Wednesday, October 20, 2021
Carrie Baker, California Eliminates Spousal Rape Exemption
On Thursday, California Governor Gavin Newsom (D) signed a bill mostly eliminating an antiquated distinction in California law between “spousal rape” and rape, which has for years resulted in more lenient penalties for perpetrators who rape their spouses.
“From the beginning of our efforts, we have been clear that rape is rape. A marriage license is not an excuse for committing one of society’s most violent and sadistic crimes,” said Assemblymember Christina Garcia, chair of Legislative Woman’s Caucus. “The first question a rape victim is asked should not be whether or not they are married.”
Assembly Bill 1171 eliminates section 262 on spousal rape in the California Penal Code to ensure perpetrators convicted of raping a spouse are subject to the same mandatory imprisonment and sex offender registry requirements as those convicted of raping someone who is not their spouse. The previous law had allowed spousal rapists to plea bargain their sentence down to probation and gave judges discretion as to whether to list them on the state’s sex offender registry.
“The rape of a spouse was probation-eligible in every case, even those involving force or violence, compared to rape of a non-spouse, which involved a three-year mandatory sentence to prison. That created all kinds of inequalities and unfairnesses,” said Michele Dauber, a Stanford law professor and chair of Enough is Enough Voter Project, who led the effort to pass the bill.***
The previous law also did not allow prosecution for rape when a spouse was unable to give legal consent because they were under the influence or unconscious, when a perpetrator threatened their spouse with retaliation, or when a perpetrator fraudulently represented the situation. A.B. 1171 law removes these spousal exemptions.
Tuesday, October 19, 2021
By: Daniel Greene, Vincent Intintoli, Kathleen M. Kahle
We examine the depth of the labor market for female directors following an exogenous shock to demand caused by California Senate Bill 826. Despite a surge in female appointments, new female director qualifications remain stable when benchmarked to control groups, indicating a deep labor market. Relative to the same control groups, we likewise find little evidence that investors view female director appointments more negatively following the law. However, stock returns to new female director appointments do not offset negative returns to the 2018 enactment of the law, suggesting that overall, investors still anticipate negative effects.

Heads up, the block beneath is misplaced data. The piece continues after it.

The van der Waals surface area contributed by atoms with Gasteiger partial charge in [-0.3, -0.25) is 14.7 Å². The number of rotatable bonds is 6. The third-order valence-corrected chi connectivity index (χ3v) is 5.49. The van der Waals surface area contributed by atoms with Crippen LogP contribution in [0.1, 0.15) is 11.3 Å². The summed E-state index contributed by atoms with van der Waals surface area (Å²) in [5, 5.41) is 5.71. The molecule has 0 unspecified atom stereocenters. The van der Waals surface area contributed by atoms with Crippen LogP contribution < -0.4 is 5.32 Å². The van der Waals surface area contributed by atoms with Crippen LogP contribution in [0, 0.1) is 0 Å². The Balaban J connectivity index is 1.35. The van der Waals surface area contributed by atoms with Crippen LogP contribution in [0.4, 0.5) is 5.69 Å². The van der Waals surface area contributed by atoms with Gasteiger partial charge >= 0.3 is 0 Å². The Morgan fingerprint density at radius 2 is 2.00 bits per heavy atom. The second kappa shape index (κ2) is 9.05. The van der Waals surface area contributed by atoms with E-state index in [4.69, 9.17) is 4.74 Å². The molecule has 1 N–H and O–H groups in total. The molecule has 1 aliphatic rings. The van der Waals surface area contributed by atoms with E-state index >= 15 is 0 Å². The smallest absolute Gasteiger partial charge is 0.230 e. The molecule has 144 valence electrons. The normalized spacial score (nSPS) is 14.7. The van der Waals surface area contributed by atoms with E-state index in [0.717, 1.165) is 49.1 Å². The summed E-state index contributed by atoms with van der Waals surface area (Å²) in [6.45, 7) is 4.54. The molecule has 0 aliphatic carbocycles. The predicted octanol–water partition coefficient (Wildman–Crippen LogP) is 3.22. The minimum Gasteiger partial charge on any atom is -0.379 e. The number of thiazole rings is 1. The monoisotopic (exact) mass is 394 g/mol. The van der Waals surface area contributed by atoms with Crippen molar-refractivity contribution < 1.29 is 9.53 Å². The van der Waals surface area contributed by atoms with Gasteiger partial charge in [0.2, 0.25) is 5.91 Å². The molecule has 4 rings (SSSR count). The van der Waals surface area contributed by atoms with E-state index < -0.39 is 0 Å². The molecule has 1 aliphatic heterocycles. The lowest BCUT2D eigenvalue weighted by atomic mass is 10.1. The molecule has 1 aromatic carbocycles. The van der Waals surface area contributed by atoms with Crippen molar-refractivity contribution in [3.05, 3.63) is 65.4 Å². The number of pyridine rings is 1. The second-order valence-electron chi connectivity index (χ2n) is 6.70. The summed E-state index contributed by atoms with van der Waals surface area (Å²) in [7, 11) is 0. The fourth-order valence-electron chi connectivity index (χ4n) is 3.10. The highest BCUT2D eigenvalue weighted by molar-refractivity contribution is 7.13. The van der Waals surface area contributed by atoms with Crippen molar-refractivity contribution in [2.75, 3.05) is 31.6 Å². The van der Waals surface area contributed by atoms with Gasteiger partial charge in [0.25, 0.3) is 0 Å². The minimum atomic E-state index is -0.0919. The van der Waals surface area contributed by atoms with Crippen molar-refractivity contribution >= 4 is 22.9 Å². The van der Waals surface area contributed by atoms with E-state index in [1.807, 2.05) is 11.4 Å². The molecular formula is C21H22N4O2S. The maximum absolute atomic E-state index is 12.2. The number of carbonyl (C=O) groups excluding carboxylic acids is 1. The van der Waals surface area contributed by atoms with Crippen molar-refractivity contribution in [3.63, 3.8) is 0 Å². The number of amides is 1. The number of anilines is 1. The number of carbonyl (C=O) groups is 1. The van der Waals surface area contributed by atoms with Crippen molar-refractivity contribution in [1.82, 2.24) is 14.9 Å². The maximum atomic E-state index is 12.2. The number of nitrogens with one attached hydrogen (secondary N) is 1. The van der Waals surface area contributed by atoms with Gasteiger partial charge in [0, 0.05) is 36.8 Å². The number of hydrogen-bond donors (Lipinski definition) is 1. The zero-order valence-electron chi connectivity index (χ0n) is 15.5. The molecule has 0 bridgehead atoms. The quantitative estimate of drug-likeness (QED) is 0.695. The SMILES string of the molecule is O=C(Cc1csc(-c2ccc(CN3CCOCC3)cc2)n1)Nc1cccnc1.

Monday, October 4, 2021
The California Assembly has passed the Menstrual Equity for All Act. It is awaiting the Governor's signature. Current law requires feminine hygiene products be provided in schools that meet a 40% public poverty threshold. The Legislative Counsel's Digest summarizes that:
This bill would enact the Menstrual Equity for All Act of 2021, which would require a public school, as provided, maintaining any combination of classes from grades 6 to 12, inclusive, to stock the school’s restrooms with an adequate supply of free menstrual products, as defined, available and accessible, free of cost, in all women’s restrooms and all-gender restrooms, and in at least one men’s restroom, at all times, and to post a designated notice, on or before the start of the 2022–23 school year, as prescribed.This bill would require the California State University and each community college district, and would encourage the Regents of the University of California and private universities, colleges, and institutions of higher learning, to stock an adequate supply of menstrual products, available and accessible, free of cost, at no fewer than one designated and accessible central location on each campus and to post a designated notice, as provided.
Wednesday, September 29, 2021
That is still the highest representation for women in Europe, at nearly 48 percent, ahead of Sweden and Finland with 47 percent and 46 percent, respectively.
“The female victory remains the big story of these elections,” politics professor Olafur Hardarson told the state broadcaster after the recount.
On average, just over a quarter of legislators globally are women, according to data from the Inter-Parliamentary Union. Only three countries — Rwanda, Cuba and Nicaragua — have more women than men in parliament, while Mexico and the United Arab Emirates have a 50-50 split.
Iceland, a North Atlantic island of 371,000 people, has been ranked the most gender-equal country in the world for more than a decade by the World Economic Forum, based on measures such as economic opportunities, education, health and political leadership. It even bettered its overall score last year at a time when global progress stagnated during the coronavirus pandemic.
Tuesday, September 28, 2021
Obergefell, Masterpiece Cakeshop, Fulton, and Public-Private Partnerships: Unleashing v. Harnessing 'Armies of Compassion' 2.0?
By: Linda C. McClain
Published in: Family Court Review (Forthcoming)